KEEP AN EYE ON YOUR PROPERTY.Similar to the old adage “when the cat’s away the mice will play”, student properties outside of term time certainly shouldn’t be ignored. Whilst the vast majority of students will return home for the summer months, issues can arise for landlords and their properties. Without live-in tenants, the summer months put your property at greater risks of break-ins. Local criminals will have a pretty solid idea of which properties will be vacant in the summer; indeed, break-in statistics are far higher between July and September. They’ll more than likely be hoping to steal student valuables left in storage but televisions and even large appliances have been known to be stolen. Even a damaged door from a failed break-in is expensive to replace.
The Smart Solution
Common sense prevails here. Most landlord insurance policies require weekly property checkups by the landlord. Keep a healthy eye out for any suspicious markings or symbols made on the door or front of the property; this is a common burglar tactic to mark prime targets. If you do find one, notify the police or rub it off! It may also be worth joining the local neighbourhood watch. Ultimately however, the best defence is upping your security. Invest in durable locks or an alarm system. With luck a visible alarm system may deter or interrupt the burglars, but in the event it doesn’t, many insurance policies reward the use of alarm systems. The simplest solution is to arrange for someone to temporarily live in the property. Depending on tenant agreements and rent, this may be you, a family member or a future tenant who wishes to move in early. But beware, you do not want to fall foul of the tenancy agreement.
MAKE SURE THE TENANCY AGREEMENT IS CLEAR TO BOTH YOU AND THE TENANTS.
So this year’s students may all have posted teary “goodbye Abbot Street 31” photos on Facebook, but have they gone for good? Most landlords will visit a week or two before tenancy is up to make sure the tenants know tenancy is nearly up.
The Smart Solution
Depending on how lenient you or the agreement may be, some students might wish to stay on for a few days more, as their graduation dates can sometimes unhelpfully be on the other side of June 30th. This is, of course, at your discretion providing there’s legal wriggle room. It may also be worth reinforcing move-in dates with the next intake.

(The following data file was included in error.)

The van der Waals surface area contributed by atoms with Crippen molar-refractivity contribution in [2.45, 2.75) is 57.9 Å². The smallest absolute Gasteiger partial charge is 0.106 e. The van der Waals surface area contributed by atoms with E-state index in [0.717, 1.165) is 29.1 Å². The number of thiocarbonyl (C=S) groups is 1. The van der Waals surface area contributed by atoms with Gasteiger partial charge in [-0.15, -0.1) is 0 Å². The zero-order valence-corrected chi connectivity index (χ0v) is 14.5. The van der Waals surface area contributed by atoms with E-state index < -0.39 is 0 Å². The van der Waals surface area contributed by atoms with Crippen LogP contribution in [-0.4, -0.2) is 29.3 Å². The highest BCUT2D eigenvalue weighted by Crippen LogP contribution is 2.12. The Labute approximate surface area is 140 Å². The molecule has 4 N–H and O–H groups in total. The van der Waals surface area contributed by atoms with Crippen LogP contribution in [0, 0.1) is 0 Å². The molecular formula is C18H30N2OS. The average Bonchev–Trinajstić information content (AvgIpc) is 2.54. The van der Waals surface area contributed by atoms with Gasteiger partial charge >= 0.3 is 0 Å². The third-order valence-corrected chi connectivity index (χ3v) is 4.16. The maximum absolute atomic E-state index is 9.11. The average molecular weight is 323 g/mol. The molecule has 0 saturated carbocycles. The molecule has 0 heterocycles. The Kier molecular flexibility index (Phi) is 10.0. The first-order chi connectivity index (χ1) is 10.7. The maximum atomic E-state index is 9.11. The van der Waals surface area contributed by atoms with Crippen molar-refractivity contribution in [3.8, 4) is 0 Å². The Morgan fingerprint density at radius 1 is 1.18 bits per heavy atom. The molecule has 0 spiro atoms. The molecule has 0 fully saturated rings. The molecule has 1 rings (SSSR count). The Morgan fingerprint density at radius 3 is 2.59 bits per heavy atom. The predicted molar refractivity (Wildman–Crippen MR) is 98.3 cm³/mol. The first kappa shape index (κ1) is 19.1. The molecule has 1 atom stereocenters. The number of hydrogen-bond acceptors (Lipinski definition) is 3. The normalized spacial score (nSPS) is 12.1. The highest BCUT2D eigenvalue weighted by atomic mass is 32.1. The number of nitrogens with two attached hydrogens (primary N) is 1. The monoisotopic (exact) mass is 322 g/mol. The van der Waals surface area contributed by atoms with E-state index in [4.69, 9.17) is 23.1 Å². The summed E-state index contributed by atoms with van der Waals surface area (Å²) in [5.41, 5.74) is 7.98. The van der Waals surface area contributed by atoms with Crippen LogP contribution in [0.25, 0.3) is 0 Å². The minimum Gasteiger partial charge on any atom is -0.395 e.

DEPOSITS AND THE RESTOCK
Hopefully, you’ll find your property without a blemish. At Smart Property we highly recommend keeping check on Inventories and Inspections, as a way of justifying withholding the deposit to pay for any breakages that may occur over the course of tenancy. Of course, the majority of landlords are reasonable but if the situation arises where there is conflict over deposit charges, it helps to have a third party mitigator to calm the waters and come to an amicable settlement.
The Smart Solution
When replacing furniture it helps to know your tenant. Whilst we all envision a spanking new sofa may suffer pizza or beer stains in the first months of its life in a student living room, cheap is not always better. Look for good, durable furniture and cover cheaply. This may be a second hand oak table protected by varnish or a cover, or a midrange Ikea sofa covered in a sofa protector. Skimping on furniture can also lead to problems when it comes to marketing your property. Prospective tenants know what cheap looks like, and cheap does not sell. If, however, you don’t know your Lawson from your Divan, it may be worth passing on the interior design headache to Smart Property who offer a furniture replacement scheme for peace of mind.
KEEPING ON TOP OF THE JUNGLE
How often have you left your property for two weeks to come back to find the garden something of an amazonian rainforest? With any luck, BBQ opportunities will have incentivised the tenants to keep the garden in order but, if that is not the case, how do you keep the garden in check over an optimal-growth summer?
The Smart Solution
Short of mowing the lawn every week, and assuming you are too busy for that, the aim of the game is to stand back, and let nature take its course. It may seem counterproductive, but using a lawn fertiliser will grow out grass and kill any unwanted weeds that might pop up over the summer. The trick here is that come tenant check-in or photograph opportunities a quick mow will reveal a uniform and luscious lawn. For any gravel or, dare I say it, concrete, now is the time to get weedkiller down. For an ugly but more effective weed killing treatment, a heavy plastic sheet over the offending gravel will smother any potential weed growth. It may also be worth investing in some hardy plants contained to pots or raised beds can help avoid overspill. Rosemary and lavender are great aromatic plants, and the former will certainly be appreciated on Sunday roasts, whilst a few potted and self-sufficient strawberry plants look great both in an ordered and ‘wild’ looking garden. In addition, be sure to remove any indoor plants. Without constant watering they may die and cause insect infestation.
For more information and tips on student property management, or if you're lookng for a student letting agent you can trust, talk to us at Smart Property now to find out how much time and hassle we can save you. Be sure to keep an eye out for the Comprehensive Student Landlord Guide too which will be availabe for download on the website soon and contains lots of useful documents you need in 2017.